The U.S. Department of Energy's (DOE) National Renewable Energy Laboratory (NREL) has entered into a license agreement with MicroLink Devices, Inc. (Niles, IL) to commercialize NREL's patented inverted metamorphic (IMM) multijunction solar cells. While high-efficiency multijunction solar cells are commonly used for space satellites, researchers have continued to look for ways to improve cost and performance to enable a broader range of applications. The IMM technique licensed by MicroLink Devices enables multijunction III-V solar cells to be grown with both higher efficiencies and lower costs than traditional multijunction solar cells by reversing the order in which individual sub-cells are typically grown
NREL Evaluates National Charging Infrastructure Needs for Growing Fleet of Plug-In Electric Vehicles
A new study from the U.S. Department of Energy’s National Renewable Energy Laboratory (NREL) quantifies how much charging infrastructure would be needed in the United States to support various market growth scenarios for plug-in electric vehicles (PEVs).
A case study of the Barnett Shale region in Texas, where hydraulic fracturing was first implemented, for the first time provides quantifiable information on the life cycle land use of generating electricity from natural gas based on physical measurements instead of using assumptions and averages that were previously used for evaluation.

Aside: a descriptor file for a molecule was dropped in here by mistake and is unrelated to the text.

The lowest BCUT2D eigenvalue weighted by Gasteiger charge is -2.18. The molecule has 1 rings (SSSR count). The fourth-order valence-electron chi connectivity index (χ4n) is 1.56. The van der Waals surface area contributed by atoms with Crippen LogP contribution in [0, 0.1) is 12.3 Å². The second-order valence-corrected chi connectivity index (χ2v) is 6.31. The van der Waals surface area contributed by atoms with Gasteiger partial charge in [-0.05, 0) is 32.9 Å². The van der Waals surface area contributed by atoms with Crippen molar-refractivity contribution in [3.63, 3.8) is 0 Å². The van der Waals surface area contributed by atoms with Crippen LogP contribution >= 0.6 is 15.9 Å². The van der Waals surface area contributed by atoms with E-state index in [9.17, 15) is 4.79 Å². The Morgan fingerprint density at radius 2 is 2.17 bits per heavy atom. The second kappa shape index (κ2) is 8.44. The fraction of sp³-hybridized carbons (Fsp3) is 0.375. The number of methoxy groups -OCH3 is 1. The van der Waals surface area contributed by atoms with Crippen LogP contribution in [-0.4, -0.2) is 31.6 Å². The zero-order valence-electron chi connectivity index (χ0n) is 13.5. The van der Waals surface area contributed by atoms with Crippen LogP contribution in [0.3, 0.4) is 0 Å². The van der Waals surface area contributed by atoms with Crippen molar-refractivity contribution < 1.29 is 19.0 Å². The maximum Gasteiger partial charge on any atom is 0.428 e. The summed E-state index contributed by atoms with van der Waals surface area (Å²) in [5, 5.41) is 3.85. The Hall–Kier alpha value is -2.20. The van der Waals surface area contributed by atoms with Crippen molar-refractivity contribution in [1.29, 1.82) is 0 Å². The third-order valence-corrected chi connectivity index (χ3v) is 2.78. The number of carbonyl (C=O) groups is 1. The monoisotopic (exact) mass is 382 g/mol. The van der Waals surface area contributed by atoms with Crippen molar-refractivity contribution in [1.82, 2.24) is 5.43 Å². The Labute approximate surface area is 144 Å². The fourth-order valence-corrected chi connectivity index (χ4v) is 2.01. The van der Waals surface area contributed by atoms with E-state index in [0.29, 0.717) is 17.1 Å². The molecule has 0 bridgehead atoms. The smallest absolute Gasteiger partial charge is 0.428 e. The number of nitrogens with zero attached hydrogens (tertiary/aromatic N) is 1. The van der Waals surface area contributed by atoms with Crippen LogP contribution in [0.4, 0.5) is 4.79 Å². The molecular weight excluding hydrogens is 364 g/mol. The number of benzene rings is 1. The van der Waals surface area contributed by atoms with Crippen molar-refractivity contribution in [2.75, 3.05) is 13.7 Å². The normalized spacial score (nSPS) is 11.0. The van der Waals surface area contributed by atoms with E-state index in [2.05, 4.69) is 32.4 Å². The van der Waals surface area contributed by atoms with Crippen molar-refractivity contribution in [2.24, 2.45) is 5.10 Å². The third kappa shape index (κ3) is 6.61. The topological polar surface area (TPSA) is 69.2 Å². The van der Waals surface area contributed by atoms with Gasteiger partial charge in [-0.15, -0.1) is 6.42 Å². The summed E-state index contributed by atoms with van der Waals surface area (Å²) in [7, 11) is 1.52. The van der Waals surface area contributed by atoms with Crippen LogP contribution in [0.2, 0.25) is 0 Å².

Next-generation concentrating solar power (CSP) plants require high-temperature fluids, like molten salts, in the range of 550-750 degrees Celsius to store heat and generate electricity. At those high temperatures, however, the molten salts eat away at common alloys used in the heat exchangers, piping, and storage vessels of CSP systems.
The installed cost of solar power fell to record lows in the first quarter of 2017 because of the continuing decline in photovoltaic (PV) module and inverter prices, higher module efficiency, and lower labor costs, according to an analysis by the U.S. Department of Energy’s (DOE) National Renewable Energy Laboratory (NREL).
Collaboration between researchers at the U.S. Department of Energy’s National Renewable Energy Laboratory (NREL), the Swiss Center for Electronics and Microtechnology (CSEM), and the École Polytechnique Fédérale de Lausanne (EPFL) shows the high potential of silicon-based multijunction solar cells.
The Energy Department's National Renewable Energy Laboratory (NREL) has released the 2017 Annual Technology Baseline (ATB), updating a key source of reliable electricity generation technology cost and performance data used to support and inform electric sector analysis in the United States. Now in its third year, the ATB documents technology-specific information on a broad spectrum of electricity generation technologies, including wind, solar, geothermal, hydropower, biomass, coal, natural gas, and nuclear.
Commercial electricity customers who are subject to high demand charges may be able to reduce overall costs by using battery energy storage to manage demand, according to research by the U.S. Department of Energy’s National Renewable Energy Laboratory (NREL).